Rail fares for season ticket holders have increased by an average of 4.2% as the annual price hike, announced in August, comes into effect.
Overall, ticket prices have gone up by 3.9% in England, Wales and Scotland, but rises vary between train operators.
The TUC has claimed average train fares have risen nearly three times faster than average incomes since 2008.
Transport minister Norman Baker said the government had intervened to ensure fare rises were capped at about 4%.
"Regulated" rail fare increases - which include season tickets for most commuter journeys and off-peak fares on most intercity routes - are calculated by using the Retail Prices Index (RPI) measure of inflation plus an additional percentage.
Initially the rail fare increase was set at RPI plus 3% - a total of 6.2% - but this was reduced to RPI plus 1% by the government in October to a total of about 4.2%.
Mr Baker said: "We are engaged in the biggest rail investment programme since the 19th Century and it is only right that the passenger, as well as the taxpayer, contributes towards that.
"In the longer term we are determined to reduce the cost of running the railways so that we can end the era of above-inflation fare rises," he added.
Train companies are allowed to vary regulated fares by up to 5% above, or by any amount below, the average change in regulated fares, so that they can respond to changes in demand in particular areas.
Fares that go up by more than the average must be balanced by others that rise by less than the average, or that fall.
In developments across the UK:
- In London, passengers on the Tube, buses, trams, DLR and commuter trains face on average a 4.2% increase, while some rail season tickets have gone up by much more
- An off-peak day return between Bristol and St Austell in Cornwall has risen in price from £53.10 to £75.60 - a rise of 40%
- The cost of an annual ticket from Banbury to London has risen by 5.98%, an increase of £284, according to Chiltern Railways
- An unregulated return between Birmingham and London went up by 10%, although it only adds £2.50 to the fare
- Some tickets will rise by as little as 2.3% while one ticket, from Shenfield, Essex, to London will be £16 cheaper, at £2,704, a 0.6% drop.
Meanwhile, rail fares in West Yorkshire are rising by 6.2% - more than the national average.
West Yorkshire Metro, the county's public transport provider, said the rail prices reflected the extra 3% agreed in 2006 to provide 1,700 additional seats on peak-time train services to and from Leeds.
But independent campaign group Railfuture said there was "huge frustration" among passengers in the region.
The Campaign for Better Transport (CBT) and Railfuture have both calculated that some rail fares have increased by 50% or more in the past 10 years.
CBT chief executive Stephen Joseph branded the rail fare increase "truly shocking".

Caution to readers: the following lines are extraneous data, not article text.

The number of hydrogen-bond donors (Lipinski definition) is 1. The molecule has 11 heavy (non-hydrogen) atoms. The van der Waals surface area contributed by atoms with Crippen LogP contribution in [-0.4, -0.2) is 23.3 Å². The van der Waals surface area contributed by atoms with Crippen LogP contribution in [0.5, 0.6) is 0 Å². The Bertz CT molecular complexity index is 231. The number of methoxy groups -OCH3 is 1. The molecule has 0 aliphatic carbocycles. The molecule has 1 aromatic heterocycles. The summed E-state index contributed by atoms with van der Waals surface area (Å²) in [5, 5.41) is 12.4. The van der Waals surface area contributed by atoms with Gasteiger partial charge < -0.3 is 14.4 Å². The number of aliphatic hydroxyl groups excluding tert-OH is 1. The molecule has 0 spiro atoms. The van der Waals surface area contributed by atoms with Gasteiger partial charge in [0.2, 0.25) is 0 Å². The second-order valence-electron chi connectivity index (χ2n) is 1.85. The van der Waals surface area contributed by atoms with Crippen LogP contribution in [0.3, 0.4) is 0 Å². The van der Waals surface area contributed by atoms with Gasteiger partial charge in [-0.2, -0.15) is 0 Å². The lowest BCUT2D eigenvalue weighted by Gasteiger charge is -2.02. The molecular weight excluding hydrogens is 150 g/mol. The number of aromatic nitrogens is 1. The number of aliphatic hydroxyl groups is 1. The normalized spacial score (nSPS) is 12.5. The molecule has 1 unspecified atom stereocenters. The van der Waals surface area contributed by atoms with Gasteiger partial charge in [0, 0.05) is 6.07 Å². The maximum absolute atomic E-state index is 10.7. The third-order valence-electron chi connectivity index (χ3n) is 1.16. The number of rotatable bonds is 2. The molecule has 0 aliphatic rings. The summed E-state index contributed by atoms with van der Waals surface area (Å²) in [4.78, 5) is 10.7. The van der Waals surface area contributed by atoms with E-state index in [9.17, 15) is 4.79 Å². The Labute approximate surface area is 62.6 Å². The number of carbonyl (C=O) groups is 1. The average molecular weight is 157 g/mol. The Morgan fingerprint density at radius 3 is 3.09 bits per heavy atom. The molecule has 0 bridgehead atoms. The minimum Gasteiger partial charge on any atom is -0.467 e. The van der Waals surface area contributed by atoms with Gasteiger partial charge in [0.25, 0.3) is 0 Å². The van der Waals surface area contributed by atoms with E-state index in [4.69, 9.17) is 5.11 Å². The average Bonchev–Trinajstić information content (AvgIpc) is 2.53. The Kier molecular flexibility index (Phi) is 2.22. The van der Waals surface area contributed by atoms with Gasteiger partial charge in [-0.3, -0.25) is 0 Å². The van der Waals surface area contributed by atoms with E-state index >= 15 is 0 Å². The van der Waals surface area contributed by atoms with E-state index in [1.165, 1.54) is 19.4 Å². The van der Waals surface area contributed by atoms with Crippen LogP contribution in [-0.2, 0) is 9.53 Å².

He said: "The impact of successive governments' policies on rail fares is appalling.
"We have deliberately made getting the train to work an extravagance that many struggle to afford. The time has come not just to stop the rises but to reduce fares."
The group have launched a petition calling on government to end the above-inflation formula used for determining the annual rise and commit to reducing fares relative to inflation.
The TUC's Action for Rail campaign said rail passengers will be paying more for a lesser service, as rail operators begin to implement job cuts as part of plans to save £3.5bn across the rail industry by 2019.
Frances O'Grady, general secretary of the TUC and chairwoman of Action for Rail, said: "At a time when real wages are falling and household budgets are being squeezed, rail travellers are being forced to endure yet another year of inflation-busting fare increases.
"As well as having to shell out record amounts of money for their tickets, passengers also face the prospect of travelling on trains with fewer staff and having less access to ticket offices. They are being asked to pay much more for less."
The chief executive of the Association of Train Operating Companies (Atoc), Michael Roberts, said it is the government that decides how much the annual average season ticket rise will be.
"Successive governments have required train companies to increase the average price of season tickets every January since 2004 by more than inflation.
"Ministers want passengers to pay a larger share of railway running costs to reduce the contribution from taxpayers while sustaining investment in better stations, new trains and faster services," he insisted.
Labour shadow transport secretary Maria Eagle said rail fare hikes had come as a "nasty new year shock" for many commuters and accused Prime Minister David Cameron of breaking a promise that rail fares would not rise by more than 1% above inflation.
She said: "The government should come clean with commuters that this is a direct result of their decision to cave in to pressure from the private train companies to let them hike ticket prices beyond the so-called cap."
Transport 'overhaul' plea
The shadow transport secretary said Labour would "strictly enforce the fare cap on every route and restore the ban on train companies imposing higher increases".
Sustainable transport charity Sustrans has warned that train travel is becoming "increasingly unaffordable" for families and called for a "major overhaul to our transport system".
Chief executive Malcolm Shepherd said: "Many are facing a stark choice, fork out for expensive train travel, own a car and cut back on essentials, or stay put and miss out on jobs and opportunities."